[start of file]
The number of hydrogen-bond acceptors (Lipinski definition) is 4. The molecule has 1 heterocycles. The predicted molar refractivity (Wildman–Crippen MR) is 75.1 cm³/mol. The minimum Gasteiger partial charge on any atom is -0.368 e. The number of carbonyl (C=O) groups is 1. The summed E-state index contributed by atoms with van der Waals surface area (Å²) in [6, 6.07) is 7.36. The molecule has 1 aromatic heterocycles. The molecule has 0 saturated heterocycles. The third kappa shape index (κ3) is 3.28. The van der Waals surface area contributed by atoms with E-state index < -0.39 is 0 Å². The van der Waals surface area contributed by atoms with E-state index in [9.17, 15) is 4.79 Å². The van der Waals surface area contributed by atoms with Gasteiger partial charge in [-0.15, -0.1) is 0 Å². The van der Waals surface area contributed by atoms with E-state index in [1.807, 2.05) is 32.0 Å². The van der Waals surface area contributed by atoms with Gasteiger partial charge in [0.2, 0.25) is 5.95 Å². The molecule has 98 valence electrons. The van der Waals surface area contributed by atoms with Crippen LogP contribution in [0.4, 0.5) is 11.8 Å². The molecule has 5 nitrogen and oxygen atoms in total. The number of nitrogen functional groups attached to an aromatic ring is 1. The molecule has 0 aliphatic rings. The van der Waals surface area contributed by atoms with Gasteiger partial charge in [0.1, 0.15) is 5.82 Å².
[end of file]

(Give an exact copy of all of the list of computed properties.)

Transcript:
The number of hydrogen-bond acceptors (Lipinski definition) is 4. The molecule has 1 heterocycles. The predicted molar refractivity (Wildman–Crippen MR) is 75.1 cm³/mol. The minimum Gasteiger partial charge on any atom is -0.368 e. The number of carbonyl (C=O) groups is 1. The summed E-state index contributed by atoms with van der Waals surface area (Å²) in [6, 6.07) is 7.36. The molecule has 1 aromatic heterocycles. The molecule has 0 saturated heterocycles. The third kappa shape index (κ3) is 3.28. The van der Waals surface area contributed by atoms with E-state index < -0.39 is 0 Å². The van der Waals surface area contributed by atoms with E-state index in [9.17, 15) is 4.79 Å². The van der Waals surface area contributed by atoms with Gasteiger partial charge in [-0.15, -0.1) is 0 Å². The van der Waals surface area contributed by atoms with E-state index in [1.807, 2.05) is 32.0 Å². The van der Waals surface area contributed by atoms with Gasteiger partial charge in [0.2, 0.25) is 5.95 Å². The molecule has 98 valence electrons. The van der Waals surface area contributed by atoms with Crippen LogP contribution in [0.4, 0.5) is 11.8 Å². The molecule has 5 nitrogen and oxygen atoms in total. The number of nitrogen functional groups attached to an aromatic ring is 1. The molecule has 0 aliphatic rings. The van der Waals surface area contributed by atoms with Gasteiger partial charge in [0.1, 0.15) is 5.82 Å².